The Album


Ray Randall ©

“Polly Swallow”  by  Ray Randall : CD002


A unique album of songs that draws on the romance and extraordinary beauty of the historic town of Whitby, North Yorkshire and is constantly driven by the power and imagery of the fisher-girl Polly Swallow - as realised by that foremost of Victorian photographers Frank Meadow Sutcliffe.


Ray first saw Polly Swallow as an un-framed sepia print in a friend’s home in Southend in November 1995.  Like many before and since he was struck immediately by the sense of presence sustained by the photograph and, in direct response, words and melodies seemed only too ready to crystallise. 

Further investigation and research led Ray inevitably to Whitby, all the while continuing writing songs in a

creative surge;  Eighteen Eighty Nine, Pretty Little Thing, the anthem-like Whitby Town, the delicate and

sympathetic Shalamar.


Ray’s pedigree in the music business is well known.  After being a member of the groundbreaking Tornados (1963-66) and backing member to Billy Fury he pursued a successful business career in and around London throughout the 70s & 80s.  Founder of Roadant Records, he has now moved to Whitby to concentrate on his songwriting and develop new projects.


The transition to singing and writing marked by this current project was helped to fruition by Whitby-based

musicians of unrivalled stature Charles O’Connor of Horslips and Paul Whittaker, co-producers of the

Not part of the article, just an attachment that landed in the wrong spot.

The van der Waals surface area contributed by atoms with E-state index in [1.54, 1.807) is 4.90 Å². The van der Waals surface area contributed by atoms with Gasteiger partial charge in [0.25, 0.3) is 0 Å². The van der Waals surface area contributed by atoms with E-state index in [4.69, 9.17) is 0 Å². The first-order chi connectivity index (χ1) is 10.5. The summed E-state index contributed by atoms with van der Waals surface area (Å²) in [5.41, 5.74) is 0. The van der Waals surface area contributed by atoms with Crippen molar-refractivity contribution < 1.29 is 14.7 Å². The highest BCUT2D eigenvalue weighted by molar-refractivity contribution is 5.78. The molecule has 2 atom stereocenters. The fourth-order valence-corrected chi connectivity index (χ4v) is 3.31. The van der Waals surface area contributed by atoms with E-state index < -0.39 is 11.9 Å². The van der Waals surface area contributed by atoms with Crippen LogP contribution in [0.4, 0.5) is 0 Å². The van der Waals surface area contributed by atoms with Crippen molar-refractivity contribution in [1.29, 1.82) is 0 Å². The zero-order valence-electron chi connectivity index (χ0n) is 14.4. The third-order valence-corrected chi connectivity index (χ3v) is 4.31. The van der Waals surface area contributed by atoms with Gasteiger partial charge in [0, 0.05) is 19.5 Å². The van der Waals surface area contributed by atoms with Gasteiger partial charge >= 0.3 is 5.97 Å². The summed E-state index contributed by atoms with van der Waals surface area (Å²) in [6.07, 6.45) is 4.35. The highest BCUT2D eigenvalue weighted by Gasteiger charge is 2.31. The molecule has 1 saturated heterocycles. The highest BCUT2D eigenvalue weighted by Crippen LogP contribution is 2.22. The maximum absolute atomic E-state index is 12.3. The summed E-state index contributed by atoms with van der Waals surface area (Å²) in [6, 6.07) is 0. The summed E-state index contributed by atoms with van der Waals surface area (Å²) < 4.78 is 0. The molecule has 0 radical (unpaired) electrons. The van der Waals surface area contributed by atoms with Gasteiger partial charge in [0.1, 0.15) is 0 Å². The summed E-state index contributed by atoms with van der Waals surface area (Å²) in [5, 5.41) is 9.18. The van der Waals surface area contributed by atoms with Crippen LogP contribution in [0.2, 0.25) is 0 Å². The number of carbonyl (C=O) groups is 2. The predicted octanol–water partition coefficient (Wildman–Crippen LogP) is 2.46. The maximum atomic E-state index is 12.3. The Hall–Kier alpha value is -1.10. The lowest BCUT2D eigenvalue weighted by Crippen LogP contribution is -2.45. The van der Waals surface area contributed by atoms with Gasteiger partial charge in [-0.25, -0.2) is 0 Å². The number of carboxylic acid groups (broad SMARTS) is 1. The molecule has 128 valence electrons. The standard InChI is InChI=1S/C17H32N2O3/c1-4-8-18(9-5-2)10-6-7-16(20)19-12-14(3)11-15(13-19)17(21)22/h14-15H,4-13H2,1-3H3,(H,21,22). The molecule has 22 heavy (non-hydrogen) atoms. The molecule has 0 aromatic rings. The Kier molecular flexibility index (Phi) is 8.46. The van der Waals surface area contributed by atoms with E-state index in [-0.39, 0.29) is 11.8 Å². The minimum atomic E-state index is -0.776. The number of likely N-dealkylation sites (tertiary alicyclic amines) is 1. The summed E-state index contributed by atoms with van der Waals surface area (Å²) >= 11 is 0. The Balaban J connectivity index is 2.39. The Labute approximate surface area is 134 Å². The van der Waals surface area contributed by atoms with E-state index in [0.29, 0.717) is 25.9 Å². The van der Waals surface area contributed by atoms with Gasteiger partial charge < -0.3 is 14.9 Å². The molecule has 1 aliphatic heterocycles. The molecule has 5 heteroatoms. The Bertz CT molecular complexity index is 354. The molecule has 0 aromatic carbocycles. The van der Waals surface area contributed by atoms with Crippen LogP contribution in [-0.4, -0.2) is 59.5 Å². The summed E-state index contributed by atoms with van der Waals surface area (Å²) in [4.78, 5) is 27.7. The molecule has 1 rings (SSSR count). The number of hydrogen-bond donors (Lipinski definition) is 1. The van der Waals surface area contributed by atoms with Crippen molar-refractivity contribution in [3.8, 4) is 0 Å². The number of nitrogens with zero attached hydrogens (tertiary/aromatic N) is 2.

album.  Two instrumental compositions by Charles form beautiful punctuation pieces to the song cycle, and the arrangements and musical variations evident throughout the album, the sophistication, inventiveness and clarity of the recording and engineering, all bear testimony to close working relationships and understanding. 

Chris Parkinson of the House Band, also living locally, provides his usual extra colour and flourish with some perceptive and expressive Melodeon & Accordion playing.


That the whole project was brought to completion in less than a year is remarkable.

Even after repeated listening there is a depth and quality evident throughout the lyrics and arrangements. 

Simple but un-simplistic, the whole ensemble speaks with an eloquence, sensitivity and humour not to be found in many albums from mainstream artists and studios.


Polly Swallow is a wonderful achievement. 

Ray Randall has found a new direction and new energy... a new spirit in his life and work, perhaps; long may it continue.